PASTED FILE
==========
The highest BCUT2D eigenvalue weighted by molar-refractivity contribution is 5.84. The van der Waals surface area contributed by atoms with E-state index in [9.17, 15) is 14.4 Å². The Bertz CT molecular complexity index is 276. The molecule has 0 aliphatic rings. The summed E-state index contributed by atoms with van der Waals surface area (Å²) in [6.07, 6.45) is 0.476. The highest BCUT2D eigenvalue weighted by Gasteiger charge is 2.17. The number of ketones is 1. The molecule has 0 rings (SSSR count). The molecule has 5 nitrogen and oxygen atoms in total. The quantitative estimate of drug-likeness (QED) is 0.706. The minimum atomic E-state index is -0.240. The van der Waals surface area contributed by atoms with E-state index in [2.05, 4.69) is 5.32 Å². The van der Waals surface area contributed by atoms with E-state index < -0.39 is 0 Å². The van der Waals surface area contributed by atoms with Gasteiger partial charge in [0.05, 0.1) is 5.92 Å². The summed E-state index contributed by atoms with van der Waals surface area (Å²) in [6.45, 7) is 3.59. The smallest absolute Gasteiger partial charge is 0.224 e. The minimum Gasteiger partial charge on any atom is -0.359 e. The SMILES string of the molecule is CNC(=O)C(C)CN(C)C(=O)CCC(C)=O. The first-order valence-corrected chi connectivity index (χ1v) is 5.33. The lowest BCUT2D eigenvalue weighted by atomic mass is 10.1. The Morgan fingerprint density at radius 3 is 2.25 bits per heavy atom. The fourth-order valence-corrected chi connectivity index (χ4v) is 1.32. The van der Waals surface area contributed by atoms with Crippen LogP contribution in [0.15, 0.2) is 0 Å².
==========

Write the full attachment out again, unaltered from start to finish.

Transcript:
The highest BCUT2D eigenvalue weighted by molar-refractivity contribution is 5.84. The van der Waals surface area contributed by atoms with E-state index in [9.17, 15) is 14.4 Å². The Bertz CT molecular complexity index is 276. The molecule has 0 aliphatic rings. The summed E-state index contributed by atoms with van der Waals surface area (Å²) in [6.07, 6.45) is 0.476. The highest BCUT2D eigenvalue weighted by Gasteiger charge is 2.17. The number of ketones is 1. The molecule has 0 rings (SSSR count). The molecule has 5 nitrogen and oxygen atoms in total. The quantitative estimate of drug-likeness (QED) is 0.706. The minimum atomic E-state index is -0.240. The van der Waals surface area contributed by atoms with E-state index in [2.05, 4.69) is 5.32 Å². The van der Waals surface area contributed by atoms with E-state index < -0.39 is 0 Å². The van der Waals surface area contributed by atoms with Gasteiger partial charge in [0.05, 0.1) is 5.92 Å². The summed E-state index contributed by atoms with van der Waals surface area (Å²) in [6.45, 7) is 3.59. The smallest absolute Gasteiger partial charge is 0.224 e. The minimum Gasteiger partial charge on any atom is -0.359 e. The SMILES string of the molecule is CNC(=O)C(C)CN(C)C(=O)CCC(C)=O. The first-order valence-corrected chi connectivity index (χ1v) is 5.33. The lowest BCUT2D eigenvalue weighted by atomic mass is 10.1. The Morgan fingerprint density at radius 3 is 2.25 bits per heavy atom. The fourth-order valence-corrected chi connectivity index (χ4v) is 1.32. The van der Waals surface area contributed by atoms with Crippen LogP contribution in [0.15, 0.2) is 0 Å².